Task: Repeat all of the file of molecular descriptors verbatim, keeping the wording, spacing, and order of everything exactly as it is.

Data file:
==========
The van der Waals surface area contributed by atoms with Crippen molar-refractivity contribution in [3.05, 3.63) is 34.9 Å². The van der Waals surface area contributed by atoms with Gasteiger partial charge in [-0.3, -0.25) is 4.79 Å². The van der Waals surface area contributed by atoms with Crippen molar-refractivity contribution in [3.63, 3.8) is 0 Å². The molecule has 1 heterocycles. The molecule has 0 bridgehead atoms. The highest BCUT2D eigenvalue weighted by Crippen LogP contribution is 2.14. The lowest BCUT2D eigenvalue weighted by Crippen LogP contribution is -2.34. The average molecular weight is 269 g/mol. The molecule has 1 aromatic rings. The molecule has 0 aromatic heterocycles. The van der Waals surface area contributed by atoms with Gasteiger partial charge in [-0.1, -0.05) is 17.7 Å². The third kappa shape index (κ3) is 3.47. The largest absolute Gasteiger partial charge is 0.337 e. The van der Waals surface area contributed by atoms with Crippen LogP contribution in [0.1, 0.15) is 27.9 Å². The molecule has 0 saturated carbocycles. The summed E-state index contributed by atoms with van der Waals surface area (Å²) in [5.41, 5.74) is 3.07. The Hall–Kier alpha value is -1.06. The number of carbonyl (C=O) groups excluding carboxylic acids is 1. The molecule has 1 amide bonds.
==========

The van der Waals surface area contributed by atoms with Crippen molar-refractivity contribution in [3.05, 3.63) is 34.9 Å². The van der Waals surface area contributed by atoms with Gasteiger partial charge in [-0.3, -0.25) is 4.79 Å². The van der Waals surface area contributed by atoms with Crippen molar-refractivity contribution in [3.63, 3.8) is 0 Å². The molecule has 1 heterocycles. The molecule has 0 bridgehead atoms. The highest BCUT2D eigenvalue weighted by Crippen LogP contribution is 2.14. The lowest BCUT2D eigenvalue weighted by Crippen LogP contribution is -2.34. The average molecular weight is 269 g/mol. The molecule has 1 aromatic rings. The molecule has 0 aromatic heterocycles. The van der Waals surface area contributed by atoms with Gasteiger partial charge in [-0.1, -0.05) is 17.7 Å². The third kappa shape index (κ3) is 3.47. The largest absolute Gasteiger partial charge is 0.337 e. The van der Waals surface area contributed by atoms with Crippen LogP contribution in [0.1, 0.15) is 27.9 Å². The molecule has 0 saturated carbocycles. The summed E-state index contributed by atoms with van der Waals surface area (Å²) in [5.41, 5.74) is 3.07. The Hall–Kier alpha value is -1.06. The number of carbonyl (C=O) groups excluding carboxylic acids is 1. The molecule has 1 amide bonds.